As the sun's rays weakened and dusk approached we saw live deer standing in the median strip or on the side near groves of trees. We decided to drive as long as the daylight lasted, but the sun set shortly after seven, and it was finally dark. Since we needed both fuel and dinner, we stopped.
We made it quick intentionally, and got back on the road before the truckers had finished their break. It was dark and lonely, and we kept thinking of all those dead deer. We were kind of spooked, and Peter honked the car horn in the more desolate stretches like he does in Maine to warn the deer.
But before long the truckers were back on the road. Peter came up with a clever strategy. He found a particularly massive truck and followed behind on the theory that the truck would hit the deer first and run interference for us. It made us feel safer, and we encountered no deer for the last couple hours of the ride. The moon shone full and we arrived safely at Karen and Mack's.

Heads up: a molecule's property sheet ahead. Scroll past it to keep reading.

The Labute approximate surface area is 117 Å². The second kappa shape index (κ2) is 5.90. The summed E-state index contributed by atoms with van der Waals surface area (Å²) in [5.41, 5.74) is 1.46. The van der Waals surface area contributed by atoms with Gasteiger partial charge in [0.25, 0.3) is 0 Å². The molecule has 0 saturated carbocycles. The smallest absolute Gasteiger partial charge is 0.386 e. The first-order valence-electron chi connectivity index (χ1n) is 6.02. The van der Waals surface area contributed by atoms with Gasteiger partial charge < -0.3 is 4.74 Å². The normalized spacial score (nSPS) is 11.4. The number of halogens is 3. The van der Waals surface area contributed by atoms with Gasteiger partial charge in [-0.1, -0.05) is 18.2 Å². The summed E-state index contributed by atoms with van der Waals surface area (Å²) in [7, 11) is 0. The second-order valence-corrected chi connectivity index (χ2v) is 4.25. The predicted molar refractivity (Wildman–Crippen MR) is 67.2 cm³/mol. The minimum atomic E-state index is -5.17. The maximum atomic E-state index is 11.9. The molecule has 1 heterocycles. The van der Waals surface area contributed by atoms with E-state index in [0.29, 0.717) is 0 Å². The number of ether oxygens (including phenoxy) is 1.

This morning we drove through eastern Ohio through rolling hills, small towns and farms on our way to join up with the interstate. Here we found a different sort of roadkill. Along both sides of the road, and sometimes even in the road, were dead raccoons and possums. The animals were smaller, but even more numerous. And in the trees and soaring overhead were hungry hawks looking for fresh meat.
We finally made it to the interstate, and the roadkill phenomenon seemed to end. We saw no more deer, coyotes, raccoons or possums. But there were other hazards. Large chunks of truck tires, ripped to shreds by blowouts littered the shoulder and lay as hazards in the roadway. These massive beasts crisscross our land shedding shredded tires like roadkill in their wake.